Institute For Regional Forecasting

Three Months of New Jobs Data for Houston Confirm Slowdown, Paint Slightly Better Picture for Economy

November 25, 2013

The shutdown of the federal government in early October delayed the release of September payroll employment and unemployment data for Houston until November 22, the regular release date for October figures. Counting the revision of August data that should have occurred in September, this latest news gives us insight into the last three months of local job growth. The new numbers confirm the slowdown already apparent in Houston’s job growth since mid-year, but also paint a slightly more optimistic picture of recent growth than earlier data.

Houston's payroll employment growth remains strong. (Figure 1) The prior data through August indicated that job growth had slowed on a year-to-date basis to an annualized 2.8 percent; the latest figures are 3.2 percent through October, a rate that would deliver well over 80,000 jobs if it continued through December. Both figures are excellent – well above Houston’s average of 2.2 percent annual growth since 1990 – and discussion of slower growth must be kept in this context. The slowing is from a beginning point of 4.0 percent job growth in 2012 and over 100,000 new payroll jobs.

Fig. 1: Houston job growth slowed at midyear

There is good reason to be cautious about interpreting small changes in the data. First, strength has varied within the year, running four to six percent early in 2013, but averaging 2.7 percent during the last six months. Further, the most recent estimates from the Texas Workforce Commission have followed an erratic path, even when seasonally adjusted and smoothed with a three month average as in Figure 1. This suggests that the Commission may be struggling with the current estimates, and we could see significant revisions in coming months. For this reason, our forecast of local job growth remains near 75,000 for 2013.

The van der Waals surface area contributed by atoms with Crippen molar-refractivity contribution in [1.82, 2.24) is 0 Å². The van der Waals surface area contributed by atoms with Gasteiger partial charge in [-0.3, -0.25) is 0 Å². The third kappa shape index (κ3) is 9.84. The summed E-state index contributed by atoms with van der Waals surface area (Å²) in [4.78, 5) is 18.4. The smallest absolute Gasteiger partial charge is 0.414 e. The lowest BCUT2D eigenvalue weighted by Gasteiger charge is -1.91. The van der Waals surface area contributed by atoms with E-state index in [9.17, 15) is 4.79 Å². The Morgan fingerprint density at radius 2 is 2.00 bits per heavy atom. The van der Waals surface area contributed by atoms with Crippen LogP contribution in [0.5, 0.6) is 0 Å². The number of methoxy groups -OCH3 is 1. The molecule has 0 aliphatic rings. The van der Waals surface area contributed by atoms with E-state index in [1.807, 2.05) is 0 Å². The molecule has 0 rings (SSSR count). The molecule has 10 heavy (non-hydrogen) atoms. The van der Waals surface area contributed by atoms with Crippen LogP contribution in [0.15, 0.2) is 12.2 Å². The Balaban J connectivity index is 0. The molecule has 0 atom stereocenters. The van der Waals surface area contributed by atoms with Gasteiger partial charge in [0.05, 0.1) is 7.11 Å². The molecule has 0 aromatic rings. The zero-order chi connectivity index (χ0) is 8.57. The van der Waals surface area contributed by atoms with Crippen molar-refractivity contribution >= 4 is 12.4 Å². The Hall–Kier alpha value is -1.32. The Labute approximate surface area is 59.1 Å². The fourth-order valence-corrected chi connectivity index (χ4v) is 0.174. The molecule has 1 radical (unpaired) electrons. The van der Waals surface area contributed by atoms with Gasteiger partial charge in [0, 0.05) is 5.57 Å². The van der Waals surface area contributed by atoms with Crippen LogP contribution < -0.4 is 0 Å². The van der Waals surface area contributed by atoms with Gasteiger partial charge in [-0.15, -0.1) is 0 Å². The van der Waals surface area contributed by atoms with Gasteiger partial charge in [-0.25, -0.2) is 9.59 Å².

The Houston unemployment rate tells much the same story. Figure 2 shows that Houston’s unemployment rate had been dropping faster than the U.S. since late 2010, but the trend was broken in 2012. Houston’s unemployment rate has been stagnant near 6 percent since last June, and the new data simply confirmed the pattern.

Fig. 2: Houston unemployment rate falls on strong job growth

Why slower job growth? The primary cause is almost certainly the collapse of natural gas prices in late 2011, which led to 560 rigs being pulled away from natural gas directed drilling and a 2012 drop in the domestic rig count of over 12 percent. Figure 3 shows the rate of growth of jobs in Houston upstream sector (both producers and services) and in closely-related machinery and fabricated metal. Together, these sectors account for over 225,000 of the best-paid jobs for Houston. Both were growing at annualized rates of 15 to 20 percent in 2011, but have now settled in at about 5 percent. For the next 24 months a pick-up in this growth rate much above 5 percent seems unlikely.

Fig. 3: Upstream slowdown begins in late 2011

In summary, the new data confirm a shift to slower but healthy growth in Houston. The data through October are slightly more optimistic about the extent of the slowdown, but the erratic month-to-month pattern of recent estimates raises questions about the durability of this interpretation. For now, we will stick with our forecast of 75,000 jobs for Houston in 2013 and 65,000 in 2014.

Written by: Dr. Robert W. “Bill” Gilmer
Director, Institute for Regional Forecasting
November 25, 2013

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